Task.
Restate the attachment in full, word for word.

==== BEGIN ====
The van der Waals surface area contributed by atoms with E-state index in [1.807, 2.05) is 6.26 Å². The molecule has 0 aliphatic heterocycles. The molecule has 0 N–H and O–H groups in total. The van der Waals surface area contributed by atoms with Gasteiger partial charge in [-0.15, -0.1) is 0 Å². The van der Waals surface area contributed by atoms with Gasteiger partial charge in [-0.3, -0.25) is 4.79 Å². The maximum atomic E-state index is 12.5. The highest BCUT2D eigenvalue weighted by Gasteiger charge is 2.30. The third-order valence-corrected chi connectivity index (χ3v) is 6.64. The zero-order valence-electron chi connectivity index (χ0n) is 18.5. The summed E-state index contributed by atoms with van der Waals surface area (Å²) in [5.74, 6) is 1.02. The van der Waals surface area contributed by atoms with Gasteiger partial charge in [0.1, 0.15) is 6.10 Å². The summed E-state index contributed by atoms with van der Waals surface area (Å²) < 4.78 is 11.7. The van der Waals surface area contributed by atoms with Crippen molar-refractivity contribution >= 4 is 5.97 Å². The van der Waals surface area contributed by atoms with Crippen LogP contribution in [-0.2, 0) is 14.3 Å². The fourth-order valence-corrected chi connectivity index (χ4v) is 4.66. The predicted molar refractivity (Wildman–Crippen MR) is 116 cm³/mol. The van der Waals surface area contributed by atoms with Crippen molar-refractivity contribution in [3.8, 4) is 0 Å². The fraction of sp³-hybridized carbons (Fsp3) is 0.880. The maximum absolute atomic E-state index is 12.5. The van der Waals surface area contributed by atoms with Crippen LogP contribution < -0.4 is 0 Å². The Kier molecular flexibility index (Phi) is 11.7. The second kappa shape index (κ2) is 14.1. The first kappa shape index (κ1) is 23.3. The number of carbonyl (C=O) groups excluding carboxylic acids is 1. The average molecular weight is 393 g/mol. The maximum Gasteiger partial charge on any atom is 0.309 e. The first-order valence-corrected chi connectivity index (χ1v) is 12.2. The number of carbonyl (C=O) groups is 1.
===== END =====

The van der Waals surface area contributed by atoms with E-state index in [1.807, 2.05) is 6.26 Å². The molecule has 0 aliphatic heterocycles. The molecule has 0 N–H and O–H groups in total. The van der Waals surface area contributed by atoms with Gasteiger partial charge in [-0.15, -0.1) is 0 Å². The van der Waals surface area contributed by atoms with Gasteiger partial charge in [-0.3, -0.25) is 4.79 Å². The maximum atomic E-state index is 12.5. The highest BCUT2D eigenvalue weighted by Gasteiger charge is 2.30. The third-order valence-corrected chi connectivity index (χ3v) is 6.64. The zero-order valence-electron chi connectivity index (χ0n) is 18.5. The summed E-state index contributed by atoms with van der Waals surface area (Å²) in [5.74, 6) is 1.02. The van der Waals surface area contributed by atoms with Gasteiger partial charge in [0.1, 0.15) is 6.10 Å². The summed E-state index contributed by atoms with van der Waals surface area (Å²) < 4.78 is 11.7. The van der Waals surface area contributed by atoms with Crippen molar-refractivity contribution >= 4 is 5.97 Å². The van der Waals surface area contributed by atoms with Crippen LogP contribution in [-0.2, 0) is 14.3 Å². The fourth-order valence-corrected chi connectivity index (χ4v) is 4.66. The predicted molar refractivity (Wildman–Crippen MR) is 116 cm³/mol. The van der Waals surface area contributed by atoms with Crippen molar-refractivity contribution in [3.8, 4) is 0 Å². The fraction of sp³-hybridized carbons (Fsp3) is 0.880. The maximum absolute atomic E-state index is 12.5. The van der Waals surface area contributed by atoms with Crippen LogP contribution < -0.4 is 0 Å². The Kier molecular flexibility index (Phi) is 11.7. The second kappa shape index (κ2) is 14.1. The first kappa shape index (κ1) is 23.3. The number of carbonyl (C=O) groups excluding carboxylic acids is 1. The average molecular weight is 393 g/mol. The maximum Gasteiger partial charge on any atom is 0.309 e. The first-order valence-corrected chi connectivity index (χ1v) is 12.2. The number of carbonyl (C=O) groups is 1.